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A tutorial that I have followed had me collect and blit all of my sprites with the following lines:

allsprites = pygame.sprite.RenderPlain((l_sprites))

At the moment, this is fine for me, as all of my sprites make use of the same base image. However, I find myself in need of having various sprites animated, some changing, and some going to a basic colored rectangle.

My question is if this batch drawing method is still viable when all of my sprites are in flux. My previous experience has been in straight C with SDL, and normally I would simply roll my own update loop.

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up vote 3 down vote accepted

The Group class (for which RenderPlain has been a deprecated alias for many years) is more a logical tool than a performance tool. It provides no speed benefit over looping over the sprites yourself. If you are constructing it every frame, it's definitely a net negative.

What you should do instead is replace your l_sprites list of sprites with a group directly. Rather than appending sprites to the list, add them to the group. This lets you use Group.update to update the sprites rather than rolling your own update loop. It also lets sprites remove themselves from the group using Sprite.kill, which is often a more convenient way to remove them.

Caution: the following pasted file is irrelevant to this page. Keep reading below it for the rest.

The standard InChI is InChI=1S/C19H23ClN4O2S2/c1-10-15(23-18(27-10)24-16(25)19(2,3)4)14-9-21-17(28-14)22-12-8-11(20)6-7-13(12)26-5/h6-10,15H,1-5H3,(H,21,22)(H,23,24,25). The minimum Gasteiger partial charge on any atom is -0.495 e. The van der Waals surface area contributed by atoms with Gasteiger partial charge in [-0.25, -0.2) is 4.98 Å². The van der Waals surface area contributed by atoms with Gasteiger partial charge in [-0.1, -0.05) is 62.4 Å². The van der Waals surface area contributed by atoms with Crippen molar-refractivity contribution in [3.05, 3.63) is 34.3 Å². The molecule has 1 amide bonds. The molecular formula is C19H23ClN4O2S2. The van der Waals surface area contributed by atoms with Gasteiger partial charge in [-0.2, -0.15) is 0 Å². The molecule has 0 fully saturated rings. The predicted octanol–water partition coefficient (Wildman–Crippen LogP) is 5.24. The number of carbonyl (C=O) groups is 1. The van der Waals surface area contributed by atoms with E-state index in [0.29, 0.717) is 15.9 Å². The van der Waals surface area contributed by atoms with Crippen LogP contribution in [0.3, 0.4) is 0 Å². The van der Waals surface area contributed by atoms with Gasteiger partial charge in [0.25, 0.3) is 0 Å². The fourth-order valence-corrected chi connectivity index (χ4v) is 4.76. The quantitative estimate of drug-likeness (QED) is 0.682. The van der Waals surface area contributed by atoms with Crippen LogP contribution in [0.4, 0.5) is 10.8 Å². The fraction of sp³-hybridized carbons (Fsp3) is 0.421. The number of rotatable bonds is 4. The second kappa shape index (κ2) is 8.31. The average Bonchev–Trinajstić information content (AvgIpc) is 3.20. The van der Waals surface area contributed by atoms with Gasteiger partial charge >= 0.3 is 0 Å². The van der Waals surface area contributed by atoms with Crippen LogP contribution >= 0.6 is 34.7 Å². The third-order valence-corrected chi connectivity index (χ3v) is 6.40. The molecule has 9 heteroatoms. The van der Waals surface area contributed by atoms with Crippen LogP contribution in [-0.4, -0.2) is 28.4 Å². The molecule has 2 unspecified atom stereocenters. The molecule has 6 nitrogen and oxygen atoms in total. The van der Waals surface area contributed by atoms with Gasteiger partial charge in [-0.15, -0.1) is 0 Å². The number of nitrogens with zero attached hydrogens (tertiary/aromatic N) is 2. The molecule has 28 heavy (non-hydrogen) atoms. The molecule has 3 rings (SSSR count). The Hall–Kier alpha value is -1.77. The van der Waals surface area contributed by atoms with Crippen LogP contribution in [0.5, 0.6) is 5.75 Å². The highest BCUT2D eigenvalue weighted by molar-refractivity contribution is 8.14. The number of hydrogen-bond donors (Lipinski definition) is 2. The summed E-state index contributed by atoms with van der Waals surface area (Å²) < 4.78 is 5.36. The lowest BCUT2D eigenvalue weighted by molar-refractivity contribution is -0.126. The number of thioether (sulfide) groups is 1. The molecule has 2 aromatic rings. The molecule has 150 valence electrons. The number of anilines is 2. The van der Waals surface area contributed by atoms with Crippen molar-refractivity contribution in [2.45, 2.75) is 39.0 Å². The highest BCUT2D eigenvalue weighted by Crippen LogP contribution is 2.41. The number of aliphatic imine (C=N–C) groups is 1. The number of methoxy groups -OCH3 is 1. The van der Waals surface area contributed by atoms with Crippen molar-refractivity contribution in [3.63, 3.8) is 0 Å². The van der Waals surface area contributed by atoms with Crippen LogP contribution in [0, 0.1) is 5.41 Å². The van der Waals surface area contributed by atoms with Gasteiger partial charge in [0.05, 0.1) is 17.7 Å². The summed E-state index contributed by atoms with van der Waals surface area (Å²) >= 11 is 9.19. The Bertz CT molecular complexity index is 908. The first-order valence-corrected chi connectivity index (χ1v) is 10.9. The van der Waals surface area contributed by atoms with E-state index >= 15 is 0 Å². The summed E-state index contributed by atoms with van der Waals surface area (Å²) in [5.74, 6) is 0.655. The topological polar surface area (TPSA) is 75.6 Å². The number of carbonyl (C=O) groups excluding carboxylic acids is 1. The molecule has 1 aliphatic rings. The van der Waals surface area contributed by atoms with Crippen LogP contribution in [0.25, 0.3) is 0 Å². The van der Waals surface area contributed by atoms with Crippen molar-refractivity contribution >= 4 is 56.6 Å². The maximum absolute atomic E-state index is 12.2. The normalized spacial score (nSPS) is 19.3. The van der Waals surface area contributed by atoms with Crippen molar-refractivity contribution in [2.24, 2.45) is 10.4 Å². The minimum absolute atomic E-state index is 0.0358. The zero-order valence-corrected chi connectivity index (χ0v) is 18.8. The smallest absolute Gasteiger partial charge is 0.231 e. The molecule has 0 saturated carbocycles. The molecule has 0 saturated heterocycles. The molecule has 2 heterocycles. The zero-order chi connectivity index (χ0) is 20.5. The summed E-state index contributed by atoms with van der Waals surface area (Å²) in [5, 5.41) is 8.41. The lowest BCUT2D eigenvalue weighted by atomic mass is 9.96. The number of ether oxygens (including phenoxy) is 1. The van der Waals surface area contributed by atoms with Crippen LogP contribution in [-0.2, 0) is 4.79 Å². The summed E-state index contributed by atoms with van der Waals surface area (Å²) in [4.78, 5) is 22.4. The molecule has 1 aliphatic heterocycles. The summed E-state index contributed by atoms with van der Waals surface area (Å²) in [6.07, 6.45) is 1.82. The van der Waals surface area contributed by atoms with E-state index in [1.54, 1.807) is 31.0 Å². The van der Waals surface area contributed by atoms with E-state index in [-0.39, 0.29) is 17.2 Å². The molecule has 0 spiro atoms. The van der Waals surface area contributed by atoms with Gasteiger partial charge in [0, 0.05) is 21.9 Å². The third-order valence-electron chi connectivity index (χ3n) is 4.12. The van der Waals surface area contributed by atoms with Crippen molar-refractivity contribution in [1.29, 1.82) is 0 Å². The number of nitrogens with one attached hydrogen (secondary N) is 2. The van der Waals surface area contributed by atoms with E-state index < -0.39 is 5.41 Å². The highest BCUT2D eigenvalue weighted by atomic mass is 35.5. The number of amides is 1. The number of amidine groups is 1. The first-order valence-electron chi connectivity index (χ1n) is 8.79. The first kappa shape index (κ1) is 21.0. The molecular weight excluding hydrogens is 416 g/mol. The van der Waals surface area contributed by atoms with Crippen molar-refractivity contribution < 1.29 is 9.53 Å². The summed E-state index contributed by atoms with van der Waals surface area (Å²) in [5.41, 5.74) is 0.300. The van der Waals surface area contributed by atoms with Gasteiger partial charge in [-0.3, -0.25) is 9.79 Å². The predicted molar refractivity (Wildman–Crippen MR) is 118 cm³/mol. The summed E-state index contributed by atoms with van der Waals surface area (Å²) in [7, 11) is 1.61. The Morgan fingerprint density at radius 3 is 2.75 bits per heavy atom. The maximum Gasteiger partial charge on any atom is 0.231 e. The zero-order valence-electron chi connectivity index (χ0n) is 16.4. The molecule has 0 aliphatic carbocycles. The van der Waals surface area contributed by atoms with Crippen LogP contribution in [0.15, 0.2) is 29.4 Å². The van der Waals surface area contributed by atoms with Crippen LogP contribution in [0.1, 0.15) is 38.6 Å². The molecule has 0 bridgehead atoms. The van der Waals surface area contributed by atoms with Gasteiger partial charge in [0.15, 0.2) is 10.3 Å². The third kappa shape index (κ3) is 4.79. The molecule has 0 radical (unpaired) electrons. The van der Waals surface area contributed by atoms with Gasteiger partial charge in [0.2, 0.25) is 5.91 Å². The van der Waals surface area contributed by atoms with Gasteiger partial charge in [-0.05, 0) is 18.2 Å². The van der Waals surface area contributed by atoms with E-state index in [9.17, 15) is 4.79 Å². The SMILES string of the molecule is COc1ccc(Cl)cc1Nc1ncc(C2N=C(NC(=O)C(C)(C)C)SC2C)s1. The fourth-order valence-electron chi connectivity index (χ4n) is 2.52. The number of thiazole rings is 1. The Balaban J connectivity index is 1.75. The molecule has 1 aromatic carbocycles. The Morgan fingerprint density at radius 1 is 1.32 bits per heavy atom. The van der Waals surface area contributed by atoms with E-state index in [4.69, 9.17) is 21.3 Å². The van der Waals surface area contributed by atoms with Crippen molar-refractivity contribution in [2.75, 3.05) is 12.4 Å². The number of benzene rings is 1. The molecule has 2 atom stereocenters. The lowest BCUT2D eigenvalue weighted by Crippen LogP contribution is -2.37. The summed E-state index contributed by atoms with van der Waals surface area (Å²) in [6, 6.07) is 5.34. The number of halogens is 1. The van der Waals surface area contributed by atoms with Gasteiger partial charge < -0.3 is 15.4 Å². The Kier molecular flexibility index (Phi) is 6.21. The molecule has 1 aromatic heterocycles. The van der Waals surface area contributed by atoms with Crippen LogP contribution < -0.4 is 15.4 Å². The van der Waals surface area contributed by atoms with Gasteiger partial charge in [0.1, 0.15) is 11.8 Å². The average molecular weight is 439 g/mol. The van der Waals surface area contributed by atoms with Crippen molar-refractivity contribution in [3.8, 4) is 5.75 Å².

If you want a performance gain out of using sprite groups, you should turn to RenderUpdates, which returns a list of rectangles appropriate for passing to pygame.display.update.

(If you want good performance, you should give up Pygame's sprite library and turn to OpenGL or one of its Python wrappers instead.)

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I guess this can become a separate question...but OpenGL is better at performance than SDL? I've always been curious but never knew any background on the differences between the two (we did SDL in college) – espais Aug 5 '11 at 13:56

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